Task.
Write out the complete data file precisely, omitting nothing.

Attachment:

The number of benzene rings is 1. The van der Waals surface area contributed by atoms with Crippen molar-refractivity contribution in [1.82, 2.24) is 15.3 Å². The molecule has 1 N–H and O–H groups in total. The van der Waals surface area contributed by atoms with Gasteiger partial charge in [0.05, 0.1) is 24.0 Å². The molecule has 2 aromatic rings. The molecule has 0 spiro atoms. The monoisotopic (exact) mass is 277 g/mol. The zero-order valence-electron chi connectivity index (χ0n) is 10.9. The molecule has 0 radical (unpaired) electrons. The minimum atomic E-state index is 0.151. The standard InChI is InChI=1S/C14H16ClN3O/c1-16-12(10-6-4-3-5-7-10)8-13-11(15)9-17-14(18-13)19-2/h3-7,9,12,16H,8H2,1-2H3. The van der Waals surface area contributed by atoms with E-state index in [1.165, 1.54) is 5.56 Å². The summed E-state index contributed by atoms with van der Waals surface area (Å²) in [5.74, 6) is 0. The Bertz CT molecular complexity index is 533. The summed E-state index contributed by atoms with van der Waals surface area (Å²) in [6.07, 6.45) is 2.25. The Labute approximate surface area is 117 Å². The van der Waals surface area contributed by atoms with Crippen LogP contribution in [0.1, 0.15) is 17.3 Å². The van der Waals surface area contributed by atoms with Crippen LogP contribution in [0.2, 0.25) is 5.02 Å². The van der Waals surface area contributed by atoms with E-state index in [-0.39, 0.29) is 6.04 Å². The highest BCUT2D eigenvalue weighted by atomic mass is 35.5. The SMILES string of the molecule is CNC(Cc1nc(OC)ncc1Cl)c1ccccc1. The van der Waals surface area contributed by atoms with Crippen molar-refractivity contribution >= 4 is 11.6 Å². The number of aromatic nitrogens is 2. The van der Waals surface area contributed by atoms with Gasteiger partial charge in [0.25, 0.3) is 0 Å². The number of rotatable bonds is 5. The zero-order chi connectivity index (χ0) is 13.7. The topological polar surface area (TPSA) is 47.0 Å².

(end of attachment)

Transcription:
The number of benzene rings is 1. The van der Waals surface area contributed by atoms with Crippen molar-refractivity contribution in [1.82, 2.24) is 15.3 Å². The molecule has 1 N–H and O–H groups in total. The van der Waals surface area contributed by atoms with Gasteiger partial charge in [0.05, 0.1) is 24.0 Å². The molecule has 2 aromatic rings. The molecule has 0 spiro atoms. The monoisotopic (exact) mass is 277 g/mol. The zero-order valence-electron chi connectivity index (χ0n) is 10.9. The molecule has 0 radical (unpaired) electrons. The minimum atomic E-state index is 0.151. The standard InChI is InChI=1S/C14H16ClN3O/c1-16-12(10-6-4-3-5-7-10)8-13-11(15)9-17-14(18-13)19-2/h3-7,9,12,16H,8H2,1-2H3. The van der Waals surface area contributed by atoms with E-state index in [1.165, 1.54) is 5.56 Å². The summed E-state index contributed by atoms with van der Waals surface area (Å²) in [5.74, 6) is 0. The Bertz CT molecular complexity index is 533. The summed E-state index contributed by atoms with van der Waals surface area (Å²) in [6.07, 6.45) is 2.25. The Labute approximate surface area is 117 Å². The van der Waals surface area contributed by atoms with Crippen LogP contribution in [0.1, 0.15) is 17.3 Å². The van der Waals surface area contributed by atoms with Crippen LogP contribution in [0.2, 0.25) is 5.02 Å². The van der Waals surface area contributed by atoms with E-state index in [-0.39, 0.29) is 6.04 Å². The highest BCUT2D eigenvalue weighted by atomic mass is 35.5. The SMILES string of the molecule is CNC(Cc1nc(OC)ncc1Cl)c1ccccc1. The van der Waals surface area contributed by atoms with Crippen molar-refractivity contribution >= 4 is 11.6 Å². The number of aromatic nitrogens is 2. The van der Waals surface area contributed by atoms with Gasteiger partial charge in [0.25, 0.3) is 0 Å². The number of rotatable bonds is 5. The zero-order chi connectivity index (χ0) is 13.7. The topological polar surface area (TPSA) is 47.0 Å².